Should the real estate industry in the Canary Islands should be regulated?
I’m concerned about the Real Estate industry here in Tenerife and when I say concerned, I’m really concerned.
I’m not worried about the market itself, that’s doing well at the moment – what worries me are some of the agents and some of the people within the industry.
As the property market eases and the crisis seems to be less of a concern, there are more and more estate agency offices popping up all over the place. I’ve only got to pop into Los Cristianos or some other town that I haven’t been to for a while and see shiny new offices with their white leather chairs and glass topped desks all over the place.
New estate agents popping up every couple of weeks
It really doesn’t cost much to open an office and start selling property, what does take time though, is the trust and reputation that is built around agents and their businesses throughout the years of trading and the experience gained through that process.
The fact that it doesn’t take much to open an estate agency office is the reason that there are so many popping up but with this comes a higher risk to buyers and sellers and also a possible problem of undeclared income and unpaid taxes.
In the UK there is some sort of regulation with the NAEA, it’s a voluntary association that self regulates the industry. In the Spanish mainland there are exams and registrations to go through to join the professional college and then the agents are regulated, in the Canary Islands on the other hand, there is nothing.
There are just too many new offices opening with inexperienced people running them, hanging on the coattails of those agents that successfully made it through the tough years of the crisis and out through the other side and now those inexperienced agents make mistakes or carry out poor work thus adding more fuel to the fire of untrustworthy estate agents in Tenerife.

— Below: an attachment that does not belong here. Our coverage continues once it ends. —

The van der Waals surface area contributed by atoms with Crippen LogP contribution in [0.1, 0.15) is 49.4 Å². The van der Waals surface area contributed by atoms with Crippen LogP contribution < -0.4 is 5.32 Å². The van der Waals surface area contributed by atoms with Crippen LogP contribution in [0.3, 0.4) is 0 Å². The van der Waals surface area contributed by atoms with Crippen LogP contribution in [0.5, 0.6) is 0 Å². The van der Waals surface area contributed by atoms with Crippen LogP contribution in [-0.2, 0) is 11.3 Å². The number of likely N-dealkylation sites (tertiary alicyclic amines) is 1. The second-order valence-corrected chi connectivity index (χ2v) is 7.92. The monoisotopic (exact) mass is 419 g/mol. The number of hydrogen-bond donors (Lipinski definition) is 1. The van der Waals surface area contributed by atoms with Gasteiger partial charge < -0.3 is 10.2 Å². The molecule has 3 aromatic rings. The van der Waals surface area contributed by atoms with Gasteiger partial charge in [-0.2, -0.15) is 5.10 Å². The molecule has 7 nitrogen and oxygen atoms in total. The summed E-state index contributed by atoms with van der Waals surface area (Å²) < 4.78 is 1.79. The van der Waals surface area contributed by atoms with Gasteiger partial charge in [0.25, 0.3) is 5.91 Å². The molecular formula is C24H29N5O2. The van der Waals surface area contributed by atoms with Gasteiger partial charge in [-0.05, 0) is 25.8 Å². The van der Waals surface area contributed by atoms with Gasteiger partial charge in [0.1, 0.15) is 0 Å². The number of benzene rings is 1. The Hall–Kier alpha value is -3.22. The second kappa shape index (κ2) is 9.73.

The fact is, with so little regulation that anyone can sell property here which means that it’s open to a lot of abuse, at times there are no taxes paid which could also mean that buyers and sellers are put at risk because possibly their property sales or purchase taxes are not being paid.
A few weeks ago I was asked to show one of our properties to another “agent” who showed up still smelling of the previous night’s alcohol. We showed the property to the potential buyers who afterwards told their agent that apart from being on the complex they were actually interested in, the apartment was hardly close to the property they were looking for as it had only 1 bedroom and they were looking for 2.
Estate agent’s professionalism…
When it comes to professionalism here in Tenerife estate agents probably have one of the worst records. By having registration of offices and agents, I feel that the whole industry would be better for it, the buyers and sellers would be protected better and we as an industry would be looked at in an improved light.
This could lead to better things in the future, maybe with sellers then being happy to sign exclusivity agreements and there could then be fairer competition amongst agencies rather than the scrabbling around and underhand ways some agents go through to find properties for sale or buyers to buy them.
If this all did come to pass, I’m sure there will be ways for people to circumvent the rules but it would at least reduce the number of people out there that are putting buyers and sellers at risk.